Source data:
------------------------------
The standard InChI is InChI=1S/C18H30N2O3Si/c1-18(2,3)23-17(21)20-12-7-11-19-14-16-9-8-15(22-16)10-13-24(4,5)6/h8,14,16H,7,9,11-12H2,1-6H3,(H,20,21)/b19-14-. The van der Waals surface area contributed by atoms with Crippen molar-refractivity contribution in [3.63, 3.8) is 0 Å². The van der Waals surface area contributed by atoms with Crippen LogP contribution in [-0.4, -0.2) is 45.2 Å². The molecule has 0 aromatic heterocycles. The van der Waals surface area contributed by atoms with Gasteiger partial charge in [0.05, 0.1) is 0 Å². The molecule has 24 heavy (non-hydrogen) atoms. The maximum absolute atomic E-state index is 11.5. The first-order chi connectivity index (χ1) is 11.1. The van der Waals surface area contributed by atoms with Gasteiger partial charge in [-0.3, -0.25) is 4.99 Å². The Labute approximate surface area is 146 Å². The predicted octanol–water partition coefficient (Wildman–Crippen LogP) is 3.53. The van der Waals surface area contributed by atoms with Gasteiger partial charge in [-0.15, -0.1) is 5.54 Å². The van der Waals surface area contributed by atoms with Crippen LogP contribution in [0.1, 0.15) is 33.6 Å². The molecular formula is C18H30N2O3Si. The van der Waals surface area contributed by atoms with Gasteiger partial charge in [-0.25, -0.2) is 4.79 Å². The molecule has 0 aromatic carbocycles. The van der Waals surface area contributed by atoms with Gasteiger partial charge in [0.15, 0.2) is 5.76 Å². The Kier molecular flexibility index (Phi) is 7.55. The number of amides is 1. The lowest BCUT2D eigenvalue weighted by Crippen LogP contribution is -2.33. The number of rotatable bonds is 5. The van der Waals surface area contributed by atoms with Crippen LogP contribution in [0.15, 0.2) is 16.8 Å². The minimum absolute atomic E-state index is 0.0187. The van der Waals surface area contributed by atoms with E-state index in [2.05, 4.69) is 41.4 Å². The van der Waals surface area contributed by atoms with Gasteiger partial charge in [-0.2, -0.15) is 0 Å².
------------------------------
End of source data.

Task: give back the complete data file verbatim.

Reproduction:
The standard InChI is InChI=1S/C18H30N2O3Si/c1-18(2,3)23-17(21)20-12-7-11-19-14-16-9-8-15(22-16)10-13-24(4,5)6/h8,14,16H,7,9,11-12H2,1-6H3,(H,20,21)/b19-14-. The van der Waals surface area contributed by atoms with Crippen molar-refractivity contribution in [3.63, 3.8) is 0 Å². The van der Waals surface area contributed by atoms with Crippen LogP contribution in [-0.4, -0.2) is 45.2 Å². The molecule has 0 aromatic heterocycles. The van der Waals surface area contributed by atoms with Gasteiger partial charge in [0.05, 0.1) is 0 Å². The molecule has 24 heavy (non-hydrogen) atoms. The maximum absolute atomic E-state index is 11.5. The first-order chi connectivity index (χ1) is 11.1. The van der Waals surface area contributed by atoms with Gasteiger partial charge in [-0.3, -0.25) is 4.99 Å². The Labute approximate surface area is 146 Å². The predicted octanol–water partition coefficient (Wildman–Crippen LogP) is 3.53. The van der Waals surface area contributed by atoms with Gasteiger partial charge in [-0.15, -0.1) is 5.54 Å². The van der Waals surface area contributed by atoms with Crippen LogP contribution in [0.1, 0.15) is 33.6 Å². The molecular formula is C18H30N2O3Si. The van der Waals surface area contributed by atoms with Gasteiger partial charge in [-0.25, -0.2) is 4.79 Å². The molecule has 0 aromatic carbocycles. The van der Waals surface area contributed by atoms with Gasteiger partial charge in [0.15, 0.2) is 5.76 Å². The Kier molecular flexibility index (Phi) is 7.55. The number of amides is 1. The lowest BCUT2D eigenvalue weighted by Crippen LogP contribution is -2.33. The number of rotatable bonds is 5. The van der Waals surface area contributed by atoms with Crippen LogP contribution in [0.15, 0.2) is 16.8 Å². The minimum absolute atomic E-state index is 0.0187. The van der Waals surface area contributed by atoms with E-state index in [2.05, 4.69) is 41.4 Å². The van der Waals surface area contributed by atoms with Gasteiger partial charge in [-0.2, -0.15) is 0 Å².